One of the most famous Stoics was the emperor Marcus Aurelius, one of the "good emperors" that governed Rome during the second century. He constantly strived to be a better person and to treat others with respect, even when they did not reciprocate. He passed laws that improved the treatment of slaves and women, and, contrary to popular perception, did not persecute Christians.

Michel de Montaigne was also a Stoic, and Stoicism influenced Rene Descartes and Baruch Spinoza. In modern times, reading Marcus Aurelius' Meditations helped Nelson Mandela get through the toughest time in the prisons of the Apartheid government in South Africa.

Of course, as with any philosophy or religion, just because someone declares himself a Stoic, a Christian, or a Buddhist, it doesn't mean either that he follows the pertinent precepts or that he is a good person. There is a difference between the ideas and the people who claim to adopt them.

Nevertheless, Stoics themselves counsel to identify role models after which to pattern your own behavior. As Seneca famously put it, "[we] must indeed have someone according to whom we may regulate our characters; you can never straighten that which is crooked unless you use a ruler."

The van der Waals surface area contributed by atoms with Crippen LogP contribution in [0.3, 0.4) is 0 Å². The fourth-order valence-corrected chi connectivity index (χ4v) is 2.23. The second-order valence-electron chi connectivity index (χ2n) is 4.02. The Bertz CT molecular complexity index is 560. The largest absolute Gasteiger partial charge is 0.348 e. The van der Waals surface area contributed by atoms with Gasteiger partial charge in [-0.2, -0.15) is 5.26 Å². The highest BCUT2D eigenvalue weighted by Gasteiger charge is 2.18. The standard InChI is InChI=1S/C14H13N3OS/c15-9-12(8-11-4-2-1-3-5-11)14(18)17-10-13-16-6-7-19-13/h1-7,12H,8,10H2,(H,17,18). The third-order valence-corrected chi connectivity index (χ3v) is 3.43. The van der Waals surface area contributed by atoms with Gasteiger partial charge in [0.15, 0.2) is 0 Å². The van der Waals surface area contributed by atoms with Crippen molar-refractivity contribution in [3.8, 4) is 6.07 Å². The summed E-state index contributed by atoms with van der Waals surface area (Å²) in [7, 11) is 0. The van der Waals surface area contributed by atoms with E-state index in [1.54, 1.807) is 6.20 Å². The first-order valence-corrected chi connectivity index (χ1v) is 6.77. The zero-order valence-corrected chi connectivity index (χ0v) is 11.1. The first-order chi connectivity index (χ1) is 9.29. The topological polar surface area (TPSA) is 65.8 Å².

Q: You've said that "Stoicism is largely a matter of practice, not just theory." What are some strategies someone could use to incorporate Stoicism into his/her life?

A: My book includes a chapter of what I call "spiritual exercises." Other refers to them as "mind tricks," or meditations. I begin the day by reading a favorite passage from one of the ancient authors, Seneca, Epictetus, or Marcus Aurelius, reflecting on how it may apply to my own life.

I then visualize potentially delicate situations that I am likely to encounter during the day, envisioning the worst possible outcomes, and thinking about the best way to tackle them. This allows me to be better prepared for the actual problem, should it in fact occur.

In the evening I take a few minutes to write down my thoughts about the day, asking myself three questions: what did I do right? Where did I go wrong? What could I do better in the future, under similar circumstances?